Every parent hopes for a healthy pregnancy and child, but sometimes things don’t always go as planned.
For parents of babies admitted to the Neonatal Intensive Care Unit (NICU) with serious health complications, the first days of a baby’s life can often be a very scary and overwhelming time. In many cases, parents are coping with the unknowns of the future — unsure of whether their child will be healthy, what challenges they may face and when they will get to go home.
To help ease these difficulties, caregivers at Sharp Mary Birch Hospital for Women & Newborns work to build close relationships with each family in the NICU, providing comfort and ease to families who have to leave their babies behind.
“We know how hard it can be for our NICU families,” says Courtney Akel, manager of the Sharp Mary Birch NICU. “Part of our job is supporting the family, so they can be there for their baby. We often form very close bonds with the parents and the extended family.”
Although lengths of stay vary, it’s always a celebratory experience for both the parents and the entire care team when a baby is well enough to go home.
As part of Sharp Mary Birch’s continued celebration of these tiny survivors, the NICU hosts an annual Little Graduate Reunion each fall. The event is an opportunity for past NICU families to reunite with the doctors, nurses and team members who cared for them during their stay and celebrate their child’s health.
This year’s Little Grad Reunion was the 21st annual event. To accommodate growing attendance, the reunion was held off-campus for the first time at NTC Park in Liberty Station. Activities included a bounce house, bubble station, music, costumed Storm Troopers, face painting, photo booth and games for all ages to enjoy. Nearly 600 people attended the event, including parents, grandparents, siblings and graduates.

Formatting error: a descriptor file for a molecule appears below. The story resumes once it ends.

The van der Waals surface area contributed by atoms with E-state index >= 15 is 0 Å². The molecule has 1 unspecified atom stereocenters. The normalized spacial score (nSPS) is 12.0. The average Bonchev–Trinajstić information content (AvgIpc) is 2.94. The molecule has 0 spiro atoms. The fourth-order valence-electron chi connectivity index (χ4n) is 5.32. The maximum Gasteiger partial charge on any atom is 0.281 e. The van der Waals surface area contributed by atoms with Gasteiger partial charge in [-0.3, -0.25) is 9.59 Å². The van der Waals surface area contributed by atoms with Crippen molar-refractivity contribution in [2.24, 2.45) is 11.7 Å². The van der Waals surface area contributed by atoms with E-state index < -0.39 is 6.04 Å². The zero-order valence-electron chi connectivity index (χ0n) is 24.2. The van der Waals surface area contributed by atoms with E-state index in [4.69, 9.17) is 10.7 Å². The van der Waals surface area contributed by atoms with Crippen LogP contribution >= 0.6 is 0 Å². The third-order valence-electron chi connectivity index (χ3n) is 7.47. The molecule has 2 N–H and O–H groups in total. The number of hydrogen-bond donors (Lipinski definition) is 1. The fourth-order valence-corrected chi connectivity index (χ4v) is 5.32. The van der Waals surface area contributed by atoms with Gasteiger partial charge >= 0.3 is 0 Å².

“Our staff works to forge meaningful connections with each family that comes through our doors,” says Akel. “Because of this, they often become an extension of our NICU family, and we stay connected long after the child goes home.”
This lifelong connection is evident as many of the same families return to the reunion year after year, with many of the “Little Grads” now in their teens.
While this event is a special place for families to celebrate their child’s growth, Akel notes that the reunion is equally as important for the NICU staff.
“It’s a place for families to say thank you and to give hugs that last just one extra second. We’ve cried with these parents on days with setbacks, celebrated with them when their baby was finally breathing on their own, and cheered on the day they waved goodbye and walked outside with their baby for the very first time,” she says. “So this is a day that rekindles the fire for the care team to continue this passion work that they do so well. They see firsthand the difference they’re making every day.”